Impunity, Human Rights, and Democracy : Chile and Argentina, 1990-2005
Universal human rights standards were adopted in 1948, but in the 1970s and 1980s, violent dictatorships in Argentina and Chile flagrantly defied the new protocols. Chilean general Augusto Pinochet and the Argentine military employed state terrorism in their quest to eradicate Marxism and other forms of "subversion." Pinochet constructed an iron shield of impunity for himself and the military in Chile, while in Argentina, military pressure resulted in laws preventing prosecution for past human rights violations. When democracy was reestablished in both countries by 1990, justice for crimes against humanity seemed beyond reach.
Thomas C. Wright examines how persistent advocacy by domestic and international human rights groups, evolving legal environments, unanticipated events that impacted public opinion, and eventual changes in military leadership led to a situation unique in the world—the stripping of impunity not only from a select number of commanders of the repression but from all those involved in state terrorism in Chile and Argentina. This has resulted in trials conducted by national courts, without United Nations or executive branch direction, in which hundreds of former repressors have been convicted and many more are indicted or undergoing trial.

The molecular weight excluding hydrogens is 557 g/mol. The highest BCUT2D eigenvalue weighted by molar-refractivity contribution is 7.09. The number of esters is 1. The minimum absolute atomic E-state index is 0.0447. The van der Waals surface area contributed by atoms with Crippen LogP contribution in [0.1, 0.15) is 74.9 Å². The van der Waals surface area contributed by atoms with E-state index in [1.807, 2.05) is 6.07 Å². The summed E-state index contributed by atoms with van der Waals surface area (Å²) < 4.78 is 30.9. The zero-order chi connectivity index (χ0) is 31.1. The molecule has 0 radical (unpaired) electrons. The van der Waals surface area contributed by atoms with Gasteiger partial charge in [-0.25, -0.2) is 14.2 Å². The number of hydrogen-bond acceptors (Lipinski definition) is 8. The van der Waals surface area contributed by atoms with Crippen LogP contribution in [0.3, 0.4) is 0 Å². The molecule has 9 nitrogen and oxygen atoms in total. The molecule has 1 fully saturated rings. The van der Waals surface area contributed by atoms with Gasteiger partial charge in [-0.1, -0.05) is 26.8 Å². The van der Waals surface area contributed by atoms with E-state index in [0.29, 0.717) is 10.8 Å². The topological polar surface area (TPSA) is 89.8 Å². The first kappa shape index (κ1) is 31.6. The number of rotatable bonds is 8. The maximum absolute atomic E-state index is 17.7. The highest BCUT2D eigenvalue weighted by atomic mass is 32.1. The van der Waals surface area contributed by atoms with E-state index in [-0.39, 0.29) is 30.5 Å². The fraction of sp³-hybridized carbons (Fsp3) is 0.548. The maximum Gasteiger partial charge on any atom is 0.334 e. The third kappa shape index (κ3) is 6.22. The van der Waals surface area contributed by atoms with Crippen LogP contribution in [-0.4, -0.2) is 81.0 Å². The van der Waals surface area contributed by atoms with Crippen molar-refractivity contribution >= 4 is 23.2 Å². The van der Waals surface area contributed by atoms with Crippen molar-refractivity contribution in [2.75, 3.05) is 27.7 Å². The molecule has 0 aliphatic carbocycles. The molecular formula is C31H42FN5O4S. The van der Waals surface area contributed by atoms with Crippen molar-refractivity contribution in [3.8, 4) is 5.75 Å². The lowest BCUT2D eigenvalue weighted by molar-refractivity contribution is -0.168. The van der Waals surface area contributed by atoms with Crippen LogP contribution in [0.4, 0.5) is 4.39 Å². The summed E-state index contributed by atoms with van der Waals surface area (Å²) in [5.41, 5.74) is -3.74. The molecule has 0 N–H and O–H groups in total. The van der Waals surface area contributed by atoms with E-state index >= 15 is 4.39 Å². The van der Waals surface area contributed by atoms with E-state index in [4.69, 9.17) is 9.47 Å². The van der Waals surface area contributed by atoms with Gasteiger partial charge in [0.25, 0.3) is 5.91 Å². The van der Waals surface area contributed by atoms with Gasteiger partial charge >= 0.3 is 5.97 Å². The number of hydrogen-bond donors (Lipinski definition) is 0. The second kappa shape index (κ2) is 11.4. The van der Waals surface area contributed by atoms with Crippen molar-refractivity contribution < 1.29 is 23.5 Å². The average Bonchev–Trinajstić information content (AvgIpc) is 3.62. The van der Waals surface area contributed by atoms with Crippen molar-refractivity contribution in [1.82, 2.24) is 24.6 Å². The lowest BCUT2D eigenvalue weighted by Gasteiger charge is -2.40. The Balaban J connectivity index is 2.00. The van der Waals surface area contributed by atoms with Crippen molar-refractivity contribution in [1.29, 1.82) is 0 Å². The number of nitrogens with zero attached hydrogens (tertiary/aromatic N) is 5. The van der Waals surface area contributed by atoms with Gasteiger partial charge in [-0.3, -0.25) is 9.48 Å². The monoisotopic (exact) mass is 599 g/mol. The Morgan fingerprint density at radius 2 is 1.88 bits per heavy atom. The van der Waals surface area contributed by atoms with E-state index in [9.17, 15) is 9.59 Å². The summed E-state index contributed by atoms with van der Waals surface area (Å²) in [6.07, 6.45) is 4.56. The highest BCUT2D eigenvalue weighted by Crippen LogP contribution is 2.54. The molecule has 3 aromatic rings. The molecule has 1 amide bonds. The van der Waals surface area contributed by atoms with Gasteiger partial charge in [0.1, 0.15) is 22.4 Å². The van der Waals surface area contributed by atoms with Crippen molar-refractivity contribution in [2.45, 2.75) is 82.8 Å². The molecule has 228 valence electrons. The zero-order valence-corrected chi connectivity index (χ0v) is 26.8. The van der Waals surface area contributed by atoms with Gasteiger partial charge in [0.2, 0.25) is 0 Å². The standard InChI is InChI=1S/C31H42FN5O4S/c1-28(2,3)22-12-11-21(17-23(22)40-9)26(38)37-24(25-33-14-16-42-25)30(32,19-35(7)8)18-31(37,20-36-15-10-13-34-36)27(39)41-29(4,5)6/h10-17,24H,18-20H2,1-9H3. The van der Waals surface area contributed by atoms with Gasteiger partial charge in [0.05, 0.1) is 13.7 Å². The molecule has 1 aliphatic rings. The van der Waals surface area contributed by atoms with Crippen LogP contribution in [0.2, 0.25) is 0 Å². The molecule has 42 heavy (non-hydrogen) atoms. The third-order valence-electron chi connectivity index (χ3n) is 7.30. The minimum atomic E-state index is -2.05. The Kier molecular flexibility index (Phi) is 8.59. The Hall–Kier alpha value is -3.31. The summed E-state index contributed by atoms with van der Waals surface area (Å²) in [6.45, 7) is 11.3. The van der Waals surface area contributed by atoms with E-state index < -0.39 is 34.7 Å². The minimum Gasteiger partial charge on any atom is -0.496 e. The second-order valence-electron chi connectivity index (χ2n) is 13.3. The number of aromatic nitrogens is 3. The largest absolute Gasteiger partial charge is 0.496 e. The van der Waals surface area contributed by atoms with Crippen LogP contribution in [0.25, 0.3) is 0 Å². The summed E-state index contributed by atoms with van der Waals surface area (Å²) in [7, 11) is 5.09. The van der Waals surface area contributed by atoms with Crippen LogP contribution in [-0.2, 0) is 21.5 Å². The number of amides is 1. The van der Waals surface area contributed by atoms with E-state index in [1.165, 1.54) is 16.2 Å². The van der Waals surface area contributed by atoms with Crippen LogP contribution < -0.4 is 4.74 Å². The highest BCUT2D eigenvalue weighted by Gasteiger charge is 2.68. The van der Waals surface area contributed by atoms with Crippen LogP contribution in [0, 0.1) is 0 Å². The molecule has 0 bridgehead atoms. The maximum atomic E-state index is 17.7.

Impunity, Human Rights, and Democracy draws on extensive research, including interviews, to trace the erosion and collapse of the former repressors' impunity—a triumph for human rights advocates that has begun to inspire authorities in other Latin American countries, including Peru, Uruguay, Brazil, and Guatemala, to investigate past human rights violations and prosecute their perpetrators.